Methods and Results— Eighty-one consecutive patients with biopsy-proven extracardiac sarcoidosis were prospectively recruited for a parallel and masked comparison of cardiac involvement between (1) DE-CMR and (2) standard clinical evaluation with the use of consensus criteria (modified Japanese Ministry of Health [JMH] guidelines). Standard evaluation included 12-lead ECG and at least 1 dedicated non-CMR cardiac study (echocardiography, radionuclide scintigraphy, or cardiac catheterization). Patients were followed for 21±8 months for major adverse events (death, defibrillator shock, or pacemaker requirement). Patients were predominantly middle-aged (46±11 years), female (62%), and black (73%) and had chronic sarcoidosis (median, 7 years) and preserved left ventricular ejection fraction (median, 56%). DE-CMR identified cardiac involvement in 21 patients (26%) and JMH criteria in 10 (12%, 8 overlapping), a >2-fold higher rate for DE-CMR (P=0.005). All patients with myocardial damage on DE-CMR had coronary disease excluded by x-ray angiography. Pathology evaluation in 15 patients (19%) identified 4 with cardiac sarcoidosis; all 4 were positive by DE-CMR, whereas 2 were JMH positive. On follow-up, 8 had adverse events, including 5 cardiac deaths. Patients with myocardial damage on DE-CMR had a 9-fold higher rate of adverse events and an 11.5-fold higher rate of cardiac death than patients without damage.

Conclusions— In patients with sarcoidosis, DE-CMR is more than twice as sensitive for cardiac involvement as current consensus criteria. Myocardial damage detected by DE-CMR appears to be associated with future adverse events including cardiac death, but events were few, and this needs confirmation in a larger cohort.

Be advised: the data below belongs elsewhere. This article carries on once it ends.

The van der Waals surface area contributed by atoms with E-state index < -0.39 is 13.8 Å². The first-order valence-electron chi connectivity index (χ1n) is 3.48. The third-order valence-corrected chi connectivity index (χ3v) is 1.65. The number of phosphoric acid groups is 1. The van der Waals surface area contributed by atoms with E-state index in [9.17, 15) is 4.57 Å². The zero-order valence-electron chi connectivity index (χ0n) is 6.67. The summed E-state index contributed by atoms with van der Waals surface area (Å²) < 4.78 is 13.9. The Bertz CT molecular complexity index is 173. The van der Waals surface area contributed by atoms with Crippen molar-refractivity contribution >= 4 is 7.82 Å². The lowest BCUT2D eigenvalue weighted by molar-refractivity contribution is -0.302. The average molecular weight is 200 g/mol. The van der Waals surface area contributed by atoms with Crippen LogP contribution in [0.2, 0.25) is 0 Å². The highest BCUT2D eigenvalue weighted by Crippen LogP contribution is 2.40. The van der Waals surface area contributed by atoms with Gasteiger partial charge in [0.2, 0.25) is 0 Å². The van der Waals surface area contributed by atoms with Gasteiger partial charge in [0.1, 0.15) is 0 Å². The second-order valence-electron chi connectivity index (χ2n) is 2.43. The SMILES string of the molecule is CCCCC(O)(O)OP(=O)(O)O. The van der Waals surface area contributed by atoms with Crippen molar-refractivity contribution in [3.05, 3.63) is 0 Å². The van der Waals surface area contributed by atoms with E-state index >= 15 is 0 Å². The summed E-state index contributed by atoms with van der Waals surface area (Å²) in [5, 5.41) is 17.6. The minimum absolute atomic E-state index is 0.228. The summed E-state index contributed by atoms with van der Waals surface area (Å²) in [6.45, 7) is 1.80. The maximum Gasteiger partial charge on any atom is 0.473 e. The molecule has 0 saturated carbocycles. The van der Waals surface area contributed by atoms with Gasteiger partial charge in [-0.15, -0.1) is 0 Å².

G. H Kim , K Park , S. Y Yeom , K. J Lee , G Kim , J Ko , D. K Rhee , Y. H Kim , H. K Lee , H. W Kim , G. T Oh , K. U Lee , J. W Lee and S. W. Kim

Activating signal cointegrator-2 (ASC-2) functions as a transcriptional coactivator of many nuclear receptors and also plays important roles in the physiology of the liver and pancreas by interacting with liver X receptors (LXRs), which antagonize the development of atherosclerosis. This study was undertaken to establish the specific function of ASC-2 in macrophages and atherogenesis. Intriguingly, ASC-2 was more highly expressed in macrophages than in the liver and pancreas. To inhibit LXR-specific activity of ASC-2, we used DN2, which contains the C-terminal LXXLL motif of ASC-2 and thereby acts as an LXR-specific, dominant-negative mutant of ASC-2. In DN2-overexpressing transgenic macrophages, cellular cholesterol content was higher and cholesterol efflux lower than in control macrophages. DN2 reduced LXR ligand-dependent increases in the levels of ABCA1, ABCG1, and apolipoprotein E (apoE) transcripts as well as the activity of luciferase reporters driven by the LXR response elements (LXREs) of ABCA1, ABCG1, and apoE genes. These inhibitory effects of DN2 were reversed by overexpression of ASC-2. Chromatin immunoprecipitation analysis demonstrated that ASC-2 was recruited to the LXREs of the ABCA1, ABCG1, and apoE genes in a ligand-dependent manner and that DN2 interfered with the recruitment of ASC-2 to these LXREs. Furthermore, low-density lipoprotein receptor (LDLR)-null mice receiving bone marrow transplantation from DN2-transgenic mice showed accelerated atherogenesis when administered a high-fat diet. Taken together, these results indicate that suppression of the LXR-specific activity of ASC-2 results in both defective cholesterol metabolism in macrophages and accelerated atherogenesis, suggesting that ASC-2 is an antiatherogenic coactivator of LXRs in macrophages.